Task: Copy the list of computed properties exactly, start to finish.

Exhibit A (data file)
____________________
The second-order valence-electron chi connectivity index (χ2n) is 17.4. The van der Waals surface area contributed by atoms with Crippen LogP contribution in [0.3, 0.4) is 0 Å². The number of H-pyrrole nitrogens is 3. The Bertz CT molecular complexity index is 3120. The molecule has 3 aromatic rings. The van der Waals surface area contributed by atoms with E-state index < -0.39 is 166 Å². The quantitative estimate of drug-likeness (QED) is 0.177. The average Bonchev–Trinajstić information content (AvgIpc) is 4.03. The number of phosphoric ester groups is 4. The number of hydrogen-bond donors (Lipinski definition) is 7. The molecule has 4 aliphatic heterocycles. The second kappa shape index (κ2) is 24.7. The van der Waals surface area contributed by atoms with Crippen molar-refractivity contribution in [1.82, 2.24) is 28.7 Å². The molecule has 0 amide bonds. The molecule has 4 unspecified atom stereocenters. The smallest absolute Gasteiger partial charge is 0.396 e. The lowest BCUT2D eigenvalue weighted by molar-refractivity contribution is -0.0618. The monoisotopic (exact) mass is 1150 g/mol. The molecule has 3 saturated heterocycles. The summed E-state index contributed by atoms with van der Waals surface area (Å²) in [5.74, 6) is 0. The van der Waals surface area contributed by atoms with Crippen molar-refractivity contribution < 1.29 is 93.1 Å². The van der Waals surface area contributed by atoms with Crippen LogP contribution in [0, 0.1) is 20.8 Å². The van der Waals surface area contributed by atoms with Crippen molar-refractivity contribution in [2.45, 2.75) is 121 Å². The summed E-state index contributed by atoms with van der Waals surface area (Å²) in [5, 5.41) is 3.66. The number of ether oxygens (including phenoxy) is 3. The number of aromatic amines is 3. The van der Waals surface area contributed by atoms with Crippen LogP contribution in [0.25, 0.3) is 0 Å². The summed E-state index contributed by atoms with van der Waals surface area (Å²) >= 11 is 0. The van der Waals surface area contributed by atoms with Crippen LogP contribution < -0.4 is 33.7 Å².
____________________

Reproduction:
The second-order valence-electron chi connectivity index (χ2n) is 17.4. The van der Waals surface area contributed by atoms with Crippen LogP contribution in [0.3, 0.4) is 0 Å². The number of H-pyrrole nitrogens is 3. The Bertz CT molecular complexity index is 3120. The molecule has 3 aromatic rings. The van der Waals surface area contributed by atoms with E-state index < -0.39 is 166 Å². The quantitative estimate of drug-likeness (QED) is 0.177. The average Bonchev–Trinajstić information content (AvgIpc) is 4.03. The number of phosphoric ester groups is 4. The number of hydrogen-bond donors (Lipinski definition) is 7. The molecule has 4 aliphatic heterocycles. The second kappa shape index (κ2) is 24.7. The van der Waals surface area contributed by atoms with Crippen molar-refractivity contribution in [1.82, 2.24) is 28.7 Å². The molecule has 0 amide bonds. The molecule has 4 unspecified atom stereocenters. The smallest absolute Gasteiger partial charge is 0.396 e. The lowest BCUT2D eigenvalue weighted by molar-refractivity contribution is -0.0618. The monoisotopic (exact) mass is 1150 g/mol. The molecule has 3 saturated heterocycles. The summed E-state index contributed by atoms with van der Waals surface area (Å²) in [5.74, 6) is 0. The van der Waals surface area contributed by atoms with Crippen molar-refractivity contribution < 1.29 is 93.1 Å². The van der Waals surface area contributed by atoms with Crippen LogP contribution in [0, 0.1) is 20.8 Å². The van der Waals surface area contributed by atoms with Crippen molar-refractivity contribution in [2.45, 2.75) is 121 Å². The summed E-state index contributed by atoms with van der Waals surface area (Å²) in [5, 5.41) is 3.66. The number of ether oxygens (including phenoxy) is 3. The number of aromatic amines is 3. The van der Waals surface area contributed by atoms with Crippen LogP contribution in [0.25, 0.3) is 0 Å². The summed E-state index contributed by atoms with van der Waals surface area (Å²) >= 11 is 0. The van der Waals surface area contributed by atoms with Crippen LogP contribution < -0.4 is 33.7 Å².